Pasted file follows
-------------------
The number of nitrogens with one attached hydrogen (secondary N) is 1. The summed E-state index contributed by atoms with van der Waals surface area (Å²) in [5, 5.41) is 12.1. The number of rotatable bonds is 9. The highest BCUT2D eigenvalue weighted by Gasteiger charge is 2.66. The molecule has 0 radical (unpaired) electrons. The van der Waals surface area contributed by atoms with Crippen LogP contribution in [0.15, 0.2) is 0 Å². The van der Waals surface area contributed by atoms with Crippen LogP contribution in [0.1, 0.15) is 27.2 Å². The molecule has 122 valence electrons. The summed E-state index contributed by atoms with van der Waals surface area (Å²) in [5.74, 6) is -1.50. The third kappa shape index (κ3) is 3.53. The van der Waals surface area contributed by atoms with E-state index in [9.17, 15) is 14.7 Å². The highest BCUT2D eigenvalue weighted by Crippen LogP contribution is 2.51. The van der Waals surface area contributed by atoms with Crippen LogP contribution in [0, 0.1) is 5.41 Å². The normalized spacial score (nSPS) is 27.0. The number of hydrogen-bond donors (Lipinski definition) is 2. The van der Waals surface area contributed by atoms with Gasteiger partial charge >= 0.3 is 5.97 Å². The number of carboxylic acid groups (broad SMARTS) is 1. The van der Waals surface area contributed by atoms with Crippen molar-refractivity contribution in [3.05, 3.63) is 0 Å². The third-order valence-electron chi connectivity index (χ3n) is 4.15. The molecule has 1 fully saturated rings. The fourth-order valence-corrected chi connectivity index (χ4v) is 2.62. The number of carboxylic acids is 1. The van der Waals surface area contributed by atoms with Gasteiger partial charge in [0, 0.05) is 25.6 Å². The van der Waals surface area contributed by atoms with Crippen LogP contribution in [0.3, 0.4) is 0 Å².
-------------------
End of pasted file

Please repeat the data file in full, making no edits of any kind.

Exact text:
The number of nitrogens with one attached hydrogen (secondary N) is 1. The summed E-state index contributed by atoms with van der Waals surface area (Å²) in [5, 5.41) is 12.1. The number of rotatable bonds is 9. The highest BCUT2D eigenvalue weighted by Gasteiger charge is 2.66. The molecule has 0 radical (unpaired) electrons. The van der Waals surface area contributed by atoms with Crippen LogP contribution in [0.15, 0.2) is 0 Å². The van der Waals surface area contributed by atoms with Crippen LogP contribution in [0.1, 0.15) is 27.2 Å². The molecule has 122 valence electrons. The summed E-state index contributed by atoms with van der Waals surface area (Å²) in [5.74, 6) is -1.50. The third kappa shape index (κ3) is 3.53. The van der Waals surface area contributed by atoms with E-state index in [9.17, 15) is 14.7 Å². The highest BCUT2D eigenvalue weighted by Crippen LogP contribution is 2.51. The van der Waals surface area contributed by atoms with Crippen LogP contribution in [0, 0.1) is 5.41 Å². The normalized spacial score (nSPS) is 27.0. The number of hydrogen-bond donors (Lipinski definition) is 2. The van der Waals surface area contributed by atoms with Gasteiger partial charge >= 0.3 is 5.97 Å². The number of carboxylic acid groups (broad SMARTS) is 1. The van der Waals surface area contributed by atoms with Crippen molar-refractivity contribution in [3.05, 3.63) is 0 Å². The third-order valence-electron chi connectivity index (χ3n) is 4.15. The molecule has 1 fully saturated rings. The fourth-order valence-corrected chi connectivity index (χ4v) is 2.62. The number of carboxylic acids is 1. The van der Waals surface area contributed by atoms with Gasteiger partial charge in [0, 0.05) is 25.6 Å². The van der Waals surface area contributed by atoms with Crippen LogP contribution in [0.3, 0.4) is 0 Å².